Published on August 15, 2007
Motorcycle taxi drivers in Bangkok’s Lak Si district show off advertising they will wear reminding people of Sunday’s national referendum on the draft constitution.
A group of Thais studying overseas has issued an open letter urging people to vote against the draft constitution and support the re-introduction of the 1997 Constitution.
More than 100 people have signed the online petition: www.biolawcom.de/petition/.
The petition argues that the new charter to be voted on in the referendum on Sunday was initiated by the military junta, not the Thai people.
The referendum was being held while "people's rights have been restricted in provinces due to martial law".
The group insisted the new charter should be derived from the people. They also claimed the military-sponsored charter would weaken the electoral executive branches by empowering a half-selected, half-elected Senate to oversee the government.
The new constitution also allowed judicial institutions to intervene in the legislative body and this ran against the principle of a sovereign division of power, the petition said.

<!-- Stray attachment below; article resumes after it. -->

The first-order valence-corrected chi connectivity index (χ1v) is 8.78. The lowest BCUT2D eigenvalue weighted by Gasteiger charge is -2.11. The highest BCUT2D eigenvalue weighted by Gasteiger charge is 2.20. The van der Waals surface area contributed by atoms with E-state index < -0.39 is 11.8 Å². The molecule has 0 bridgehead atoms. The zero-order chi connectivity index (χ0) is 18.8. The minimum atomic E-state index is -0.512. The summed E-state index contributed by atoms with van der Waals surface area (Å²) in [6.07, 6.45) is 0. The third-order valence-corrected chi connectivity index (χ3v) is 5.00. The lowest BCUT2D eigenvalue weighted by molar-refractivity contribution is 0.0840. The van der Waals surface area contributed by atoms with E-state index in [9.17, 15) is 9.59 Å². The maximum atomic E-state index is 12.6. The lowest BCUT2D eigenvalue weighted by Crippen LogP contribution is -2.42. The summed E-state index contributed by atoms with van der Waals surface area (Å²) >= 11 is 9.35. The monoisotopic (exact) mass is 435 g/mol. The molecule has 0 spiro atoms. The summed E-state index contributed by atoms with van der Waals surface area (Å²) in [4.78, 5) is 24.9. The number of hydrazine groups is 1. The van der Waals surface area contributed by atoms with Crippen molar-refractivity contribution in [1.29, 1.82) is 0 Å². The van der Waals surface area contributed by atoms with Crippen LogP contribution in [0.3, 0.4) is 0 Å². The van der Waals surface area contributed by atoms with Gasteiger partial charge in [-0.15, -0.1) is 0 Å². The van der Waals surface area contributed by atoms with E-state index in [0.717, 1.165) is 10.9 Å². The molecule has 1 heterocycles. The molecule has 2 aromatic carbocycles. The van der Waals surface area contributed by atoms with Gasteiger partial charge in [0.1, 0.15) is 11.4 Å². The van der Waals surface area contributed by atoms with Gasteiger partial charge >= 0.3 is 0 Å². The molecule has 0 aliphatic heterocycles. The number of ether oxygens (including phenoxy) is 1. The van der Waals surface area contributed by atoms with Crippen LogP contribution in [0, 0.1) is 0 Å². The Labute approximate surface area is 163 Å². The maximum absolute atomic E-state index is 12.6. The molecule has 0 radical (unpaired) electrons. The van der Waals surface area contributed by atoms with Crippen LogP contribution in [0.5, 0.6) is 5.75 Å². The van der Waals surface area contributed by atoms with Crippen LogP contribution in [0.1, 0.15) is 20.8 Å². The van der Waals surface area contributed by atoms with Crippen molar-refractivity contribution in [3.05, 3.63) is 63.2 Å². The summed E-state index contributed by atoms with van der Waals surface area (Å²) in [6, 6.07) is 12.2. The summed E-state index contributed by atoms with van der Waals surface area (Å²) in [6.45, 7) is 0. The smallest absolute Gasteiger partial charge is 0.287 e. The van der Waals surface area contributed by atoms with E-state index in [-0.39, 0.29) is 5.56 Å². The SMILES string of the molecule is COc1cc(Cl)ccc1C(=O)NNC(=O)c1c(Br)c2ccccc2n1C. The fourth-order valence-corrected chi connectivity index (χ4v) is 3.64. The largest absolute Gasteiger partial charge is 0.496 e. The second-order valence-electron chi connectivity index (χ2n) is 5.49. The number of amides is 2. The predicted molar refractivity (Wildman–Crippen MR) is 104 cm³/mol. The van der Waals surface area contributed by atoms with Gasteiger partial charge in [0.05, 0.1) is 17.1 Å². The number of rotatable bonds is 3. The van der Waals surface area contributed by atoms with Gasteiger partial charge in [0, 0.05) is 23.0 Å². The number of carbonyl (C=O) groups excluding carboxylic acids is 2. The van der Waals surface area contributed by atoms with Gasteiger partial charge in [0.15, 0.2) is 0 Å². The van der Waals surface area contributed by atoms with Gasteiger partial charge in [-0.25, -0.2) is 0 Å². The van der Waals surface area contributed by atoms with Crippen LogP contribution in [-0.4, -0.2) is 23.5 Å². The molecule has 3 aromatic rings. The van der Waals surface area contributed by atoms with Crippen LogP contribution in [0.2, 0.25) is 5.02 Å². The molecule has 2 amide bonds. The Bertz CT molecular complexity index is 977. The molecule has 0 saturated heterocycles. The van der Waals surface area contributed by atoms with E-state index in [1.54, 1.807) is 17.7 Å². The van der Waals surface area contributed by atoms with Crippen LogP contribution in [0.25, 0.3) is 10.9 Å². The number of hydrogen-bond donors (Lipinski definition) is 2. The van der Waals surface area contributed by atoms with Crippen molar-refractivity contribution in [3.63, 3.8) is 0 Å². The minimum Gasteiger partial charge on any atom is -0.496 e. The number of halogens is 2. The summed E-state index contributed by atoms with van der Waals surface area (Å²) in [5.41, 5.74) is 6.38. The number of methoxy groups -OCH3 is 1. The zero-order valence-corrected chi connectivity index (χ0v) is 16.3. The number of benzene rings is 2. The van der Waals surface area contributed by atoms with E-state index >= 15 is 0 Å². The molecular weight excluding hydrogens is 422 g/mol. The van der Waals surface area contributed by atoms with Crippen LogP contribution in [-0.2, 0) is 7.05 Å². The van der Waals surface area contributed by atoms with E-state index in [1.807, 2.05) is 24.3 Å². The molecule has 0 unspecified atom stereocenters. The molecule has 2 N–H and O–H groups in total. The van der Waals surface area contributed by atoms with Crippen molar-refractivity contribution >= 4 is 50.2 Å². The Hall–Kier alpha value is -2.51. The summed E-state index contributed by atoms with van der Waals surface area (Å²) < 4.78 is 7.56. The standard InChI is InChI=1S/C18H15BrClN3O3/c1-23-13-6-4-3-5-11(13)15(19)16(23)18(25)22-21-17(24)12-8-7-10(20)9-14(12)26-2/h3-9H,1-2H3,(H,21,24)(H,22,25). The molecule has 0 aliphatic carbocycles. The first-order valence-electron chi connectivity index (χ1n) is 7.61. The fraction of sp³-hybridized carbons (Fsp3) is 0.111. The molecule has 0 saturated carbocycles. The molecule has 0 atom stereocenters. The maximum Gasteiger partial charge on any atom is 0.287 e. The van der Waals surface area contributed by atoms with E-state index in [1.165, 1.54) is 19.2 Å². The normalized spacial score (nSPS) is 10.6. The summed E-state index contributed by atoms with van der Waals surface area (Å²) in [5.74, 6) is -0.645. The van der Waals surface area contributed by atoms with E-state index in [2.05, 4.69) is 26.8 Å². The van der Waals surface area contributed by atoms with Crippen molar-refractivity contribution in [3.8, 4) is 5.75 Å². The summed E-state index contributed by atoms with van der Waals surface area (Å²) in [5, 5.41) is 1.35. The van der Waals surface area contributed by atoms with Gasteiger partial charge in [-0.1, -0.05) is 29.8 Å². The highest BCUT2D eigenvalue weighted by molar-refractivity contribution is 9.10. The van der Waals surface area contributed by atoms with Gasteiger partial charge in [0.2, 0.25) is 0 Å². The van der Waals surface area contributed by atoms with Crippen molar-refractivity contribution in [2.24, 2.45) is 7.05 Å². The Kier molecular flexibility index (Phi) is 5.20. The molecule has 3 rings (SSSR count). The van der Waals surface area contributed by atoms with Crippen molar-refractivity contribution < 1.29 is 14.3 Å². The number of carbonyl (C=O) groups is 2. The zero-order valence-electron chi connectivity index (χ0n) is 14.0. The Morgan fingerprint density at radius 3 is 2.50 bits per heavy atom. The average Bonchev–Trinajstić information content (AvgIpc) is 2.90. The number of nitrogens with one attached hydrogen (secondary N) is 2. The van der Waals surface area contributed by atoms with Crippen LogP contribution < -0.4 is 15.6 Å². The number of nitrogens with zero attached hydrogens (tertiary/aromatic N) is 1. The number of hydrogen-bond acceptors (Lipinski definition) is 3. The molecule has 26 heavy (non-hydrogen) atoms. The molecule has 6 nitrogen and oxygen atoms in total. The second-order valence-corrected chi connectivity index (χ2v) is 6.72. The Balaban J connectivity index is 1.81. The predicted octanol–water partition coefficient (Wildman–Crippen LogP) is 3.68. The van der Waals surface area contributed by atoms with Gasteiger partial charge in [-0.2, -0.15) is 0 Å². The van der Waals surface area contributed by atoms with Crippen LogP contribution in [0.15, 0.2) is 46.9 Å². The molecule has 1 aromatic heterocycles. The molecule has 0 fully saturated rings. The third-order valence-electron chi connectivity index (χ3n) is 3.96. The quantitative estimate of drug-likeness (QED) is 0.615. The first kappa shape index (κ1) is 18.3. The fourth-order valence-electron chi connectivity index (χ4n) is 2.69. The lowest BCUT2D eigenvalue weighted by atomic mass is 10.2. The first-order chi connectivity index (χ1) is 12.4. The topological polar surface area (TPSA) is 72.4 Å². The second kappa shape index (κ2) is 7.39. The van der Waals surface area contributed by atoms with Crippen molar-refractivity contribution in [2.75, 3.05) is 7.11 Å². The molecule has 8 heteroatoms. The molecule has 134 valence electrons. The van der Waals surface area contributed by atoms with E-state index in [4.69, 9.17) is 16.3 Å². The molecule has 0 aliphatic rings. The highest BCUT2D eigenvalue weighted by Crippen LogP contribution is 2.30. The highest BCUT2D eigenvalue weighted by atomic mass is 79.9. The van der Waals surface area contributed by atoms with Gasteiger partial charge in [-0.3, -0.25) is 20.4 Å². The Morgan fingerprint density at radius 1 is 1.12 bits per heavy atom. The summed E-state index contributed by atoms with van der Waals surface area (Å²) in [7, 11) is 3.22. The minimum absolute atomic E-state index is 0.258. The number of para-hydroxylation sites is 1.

Meanwhile, Interior Minister Aree Wongsearaya said the Thai Rak Thai group could campaign against the draft, as long as they did not break the law.
Officials would keep an eye on the campaign as libel cases could occur, especially as just a few days remained.
Aree admitted he previously encouraged people to accept money from vote-buyers - then not comply with their demands.
"But people have turned out to be wiser. They realise that being offered money was an insult and meant they were stupid," he said.
In Chiang Mai, provincial Election Commission chairman, Pongphan Riewthong-tawee said the agency had received reports of groups of people campaigning against the Constitution draft.
The groups visited local villagers and offered locals Bt150 each as well as red T-shirts signifying a rejection of the draft.
In Kalasin, one of the provinces with most reports of vote-buying, Governor Kavi Kittisathaporn presided over a seminar and campaign to promote the referendum.
The activities included representatives from local state agencies and administration organisations taking an oath to cast votes in the ballot and to protect and encourage democracy.